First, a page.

WasteAid’s first ever photography competition has been a great success – and now you can buy the WasteAid calendar featuring the 12 images that show the wonders of waste.

Thank you to everyone who entered the first ever WasteAid photography competition, on the theme “The Wonders of Waste”, and congratulations to all the winners!

The entries were hugely diverse and the judges found it difficult to pick the winners from such high quality and fascinating photos. We really think that this set of 12 winning images capture the wonders of waste, and hope that they inspire people to look at waste materials through a different lens.

Enjoy the slideshow or scroll down for the gallery. All the winning pictures feature in the 2019 WasteAid calendar.

When we launched the competition, WasteAid’s Zoë Lenkiewicz said: “People around the world bring wonderfully creative ideas and ingenuity to their work with waste, and that’s what we’d like to celebrate with the WasteAid photography competition and calendar.”

Announcing the winners, Zoë added: “The diversity of entries is inspiring – from artisan upcycling and repurposing, to collection, sorting, recycling and preparing materials for industrial reprocessing. The WasteAid competition attracted 60 entries from 17 countries and we hope that people will agree, they do show the wonders of waste in a very honest and positive light.”

The three judges – Chinch Gryniewicz, Lilly Lamia and Rachel Wildblood – selected the 12 photos that best captured the wonders of waste.

The overall winners are:

Metal recycling apprentices, by Saula Cordova in Makeni, Sierra Leone

“I am Saula Cordova, Spanish humanitarian worker and waste lover! I was in Sierra Leone during 2017 working in a waste project and here you have one of my favorite photos. It is imposible to condensate in one snap all these days with recyclers.
I chose this photo from the apprentices of a metal recycling workshop from Makeni City. They worked with this sincere smile enjoying the process of transforming the garbage into great kitchens. This photo shows the wonder of how garbage provides a source of raw material and work for young people, as well as beautiful kitchens for the inhabitants of the city, while garnishing garbage from the streets. Just perfect!”

Sorting and weighing cable, by Ron Stanley in Guangzhou district, China

“I took this photo some years ago on a visit to China at yards in Guangzhou district.

Hand sorting and weighing scrap cable. All women – they sort by sight and weight of each piece of metal – I was impressed. This visit showed me how huge the recycling industry was in China and how the workforce managed with just the bare essentials to do the job.”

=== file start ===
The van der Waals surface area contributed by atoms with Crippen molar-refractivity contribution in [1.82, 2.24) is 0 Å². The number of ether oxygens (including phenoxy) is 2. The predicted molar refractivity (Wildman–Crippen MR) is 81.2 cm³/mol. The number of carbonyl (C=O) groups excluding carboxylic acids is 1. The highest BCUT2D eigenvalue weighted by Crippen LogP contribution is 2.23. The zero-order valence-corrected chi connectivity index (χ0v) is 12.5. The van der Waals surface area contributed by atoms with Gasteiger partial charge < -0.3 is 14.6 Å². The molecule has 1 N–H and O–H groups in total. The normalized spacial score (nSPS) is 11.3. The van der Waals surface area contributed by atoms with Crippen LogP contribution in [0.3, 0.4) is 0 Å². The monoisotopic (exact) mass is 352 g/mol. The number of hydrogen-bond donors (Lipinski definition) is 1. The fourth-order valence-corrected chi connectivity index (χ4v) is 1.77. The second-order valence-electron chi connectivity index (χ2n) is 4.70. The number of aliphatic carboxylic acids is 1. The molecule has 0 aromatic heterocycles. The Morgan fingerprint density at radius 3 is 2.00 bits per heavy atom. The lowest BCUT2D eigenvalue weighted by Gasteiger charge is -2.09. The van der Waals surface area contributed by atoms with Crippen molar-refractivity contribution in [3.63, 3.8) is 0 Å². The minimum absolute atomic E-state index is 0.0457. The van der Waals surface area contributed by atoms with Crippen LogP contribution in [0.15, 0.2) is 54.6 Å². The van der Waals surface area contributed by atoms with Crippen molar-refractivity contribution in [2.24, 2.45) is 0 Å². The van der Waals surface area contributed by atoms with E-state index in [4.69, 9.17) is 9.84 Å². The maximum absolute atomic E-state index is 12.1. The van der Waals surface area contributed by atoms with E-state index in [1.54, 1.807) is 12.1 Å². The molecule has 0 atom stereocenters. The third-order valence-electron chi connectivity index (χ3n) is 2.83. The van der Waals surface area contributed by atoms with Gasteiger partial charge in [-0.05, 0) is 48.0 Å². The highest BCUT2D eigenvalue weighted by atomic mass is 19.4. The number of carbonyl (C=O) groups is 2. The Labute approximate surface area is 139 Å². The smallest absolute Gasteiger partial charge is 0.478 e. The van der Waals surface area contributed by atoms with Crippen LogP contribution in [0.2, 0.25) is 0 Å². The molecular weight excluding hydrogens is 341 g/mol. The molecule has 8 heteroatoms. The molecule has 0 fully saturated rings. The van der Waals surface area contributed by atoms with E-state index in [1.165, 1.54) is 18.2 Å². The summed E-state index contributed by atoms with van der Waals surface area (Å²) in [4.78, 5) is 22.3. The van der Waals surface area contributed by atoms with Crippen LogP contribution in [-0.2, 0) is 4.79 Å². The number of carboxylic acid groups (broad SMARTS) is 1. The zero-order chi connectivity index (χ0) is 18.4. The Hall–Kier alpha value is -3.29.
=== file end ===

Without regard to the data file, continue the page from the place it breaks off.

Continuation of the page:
Recycled decorative gifts, by Ian Hargreaves in Botswana

“The photos are of ornaments, earrings, stationary and bunting made from waste materials. My wife and I collected these objects during holidays and whilst living abroad in Botswana. They remind us of happy times together and the ingenuity of people around the world who can create new, decorative objects from what would have been waste materials.

Waste materials featured include material remnants, drink cans, bottle tops and wood offcuts.”

To fix the waste problem we need to start by changing our perceptions.

These photos show that when people see waste as a resource, everything has value.

Competition judge Chinch Gryniewicz said: “Waste is an enormous global problem and, as an environmental photographer, I often see landscapes, especially in developing economies, that make me almost despair and wonder whether we are going to cover the whole planet knee-deep in waste. What a strange species we are, soiling our own nest to such a degree.

“It was therefore a great joy and privilege to be asked to be one of the judges on the WasteAid 2018 ‘Wonders of Waste’ photo competition. All WasteAid’s projects are commendable and important, but I was particularly heartened by the theme of this competition, encouraging participants (well, all of us, really) to rethink our attitudes to waste and not see it exclusively as a problem, but increasingly also as a potential resource and a source for creative endeavour.”

The other winning photos of “The Wonders of Waste” competition

Sorting plastic bottles, by Avijit Ghosh in West Bengal, India

“This photo was taken in a small recycling farm at West Bengal, India.  The woman earns $30 a day, which helps her to support family. Recycling of waste not only keeps our environment clean but small businesses like this empower rural women in our country.

Though it looks like waste, using it properly can make someone’s life better.

This was the first line what came to my mind while I was clicking the photo. The environment with plastic patterns and subject in middle gave me all that opportunity to present it in an artistic way.”